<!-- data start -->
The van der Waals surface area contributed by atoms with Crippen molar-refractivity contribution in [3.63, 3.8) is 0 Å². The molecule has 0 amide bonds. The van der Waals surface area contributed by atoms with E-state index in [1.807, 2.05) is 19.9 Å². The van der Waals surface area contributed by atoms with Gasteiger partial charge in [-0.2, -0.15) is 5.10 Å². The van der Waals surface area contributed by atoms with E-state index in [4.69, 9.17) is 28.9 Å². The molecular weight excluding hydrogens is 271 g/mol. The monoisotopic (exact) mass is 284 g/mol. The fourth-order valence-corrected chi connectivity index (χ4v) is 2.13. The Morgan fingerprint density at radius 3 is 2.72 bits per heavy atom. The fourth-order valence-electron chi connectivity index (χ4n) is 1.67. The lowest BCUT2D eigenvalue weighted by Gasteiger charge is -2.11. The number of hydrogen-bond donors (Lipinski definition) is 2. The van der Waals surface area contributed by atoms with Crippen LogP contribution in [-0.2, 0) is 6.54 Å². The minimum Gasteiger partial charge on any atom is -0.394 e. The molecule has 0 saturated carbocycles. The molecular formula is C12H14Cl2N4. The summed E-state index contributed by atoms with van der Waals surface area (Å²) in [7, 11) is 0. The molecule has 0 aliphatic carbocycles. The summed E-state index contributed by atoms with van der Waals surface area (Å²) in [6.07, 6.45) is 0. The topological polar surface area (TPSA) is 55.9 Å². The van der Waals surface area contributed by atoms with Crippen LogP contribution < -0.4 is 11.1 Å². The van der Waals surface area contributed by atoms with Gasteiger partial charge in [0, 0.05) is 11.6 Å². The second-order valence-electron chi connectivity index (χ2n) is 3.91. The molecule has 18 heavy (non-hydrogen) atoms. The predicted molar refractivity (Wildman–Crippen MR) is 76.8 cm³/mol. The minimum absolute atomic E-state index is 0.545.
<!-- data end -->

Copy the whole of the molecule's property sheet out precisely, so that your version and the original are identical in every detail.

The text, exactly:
The van der Waals surface area contributed by atoms with Crippen molar-refractivity contribution in [3.63, 3.8) is 0 Å². The molecule has 0 amide bonds. The van der Waals surface area contributed by atoms with E-state index in [1.807, 2.05) is 19.9 Å². The van der Waals surface area contributed by atoms with Gasteiger partial charge in [-0.2, -0.15) is 5.10 Å². The van der Waals surface area contributed by atoms with E-state index in [4.69, 9.17) is 28.9 Å². The molecular weight excluding hydrogens is 271 g/mol. The monoisotopic (exact) mass is 284 g/mol. The fourth-order valence-corrected chi connectivity index (χ4v) is 2.13. The Morgan fingerprint density at radius 3 is 2.72 bits per heavy atom. The fourth-order valence-electron chi connectivity index (χ4n) is 1.67. The lowest BCUT2D eigenvalue weighted by Gasteiger charge is -2.11. The number of hydrogen-bond donors (Lipinski definition) is 2. The van der Waals surface area contributed by atoms with Crippen LogP contribution in [-0.2, 0) is 6.54 Å². The minimum Gasteiger partial charge on any atom is -0.394 e. The molecule has 0 saturated carbocycles. The molecular formula is C12H14Cl2N4. The summed E-state index contributed by atoms with van der Waals surface area (Å²) in [7, 11) is 0. The molecule has 0 aliphatic carbocycles. The summed E-state index contributed by atoms with van der Waals surface area (Å²) in [6.07, 6.45) is 0. The topological polar surface area (TPSA) is 55.9 Å². The van der Waals surface area contributed by atoms with Crippen LogP contribution < -0.4 is 11.1 Å². The van der Waals surface area contributed by atoms with Gasteiger partial charge in [0, 0.05) is 11.6 Å². The second-order valence-electron chi connectivity index (χ2n) is 3.91. The molecule has 18 heavy (non-hydrogen) atoms. The predicted molar refractivity (Wildman–Crippen MR) is 76.8 cm³/mol. The minimum absolute atomic E-state index is 0.545.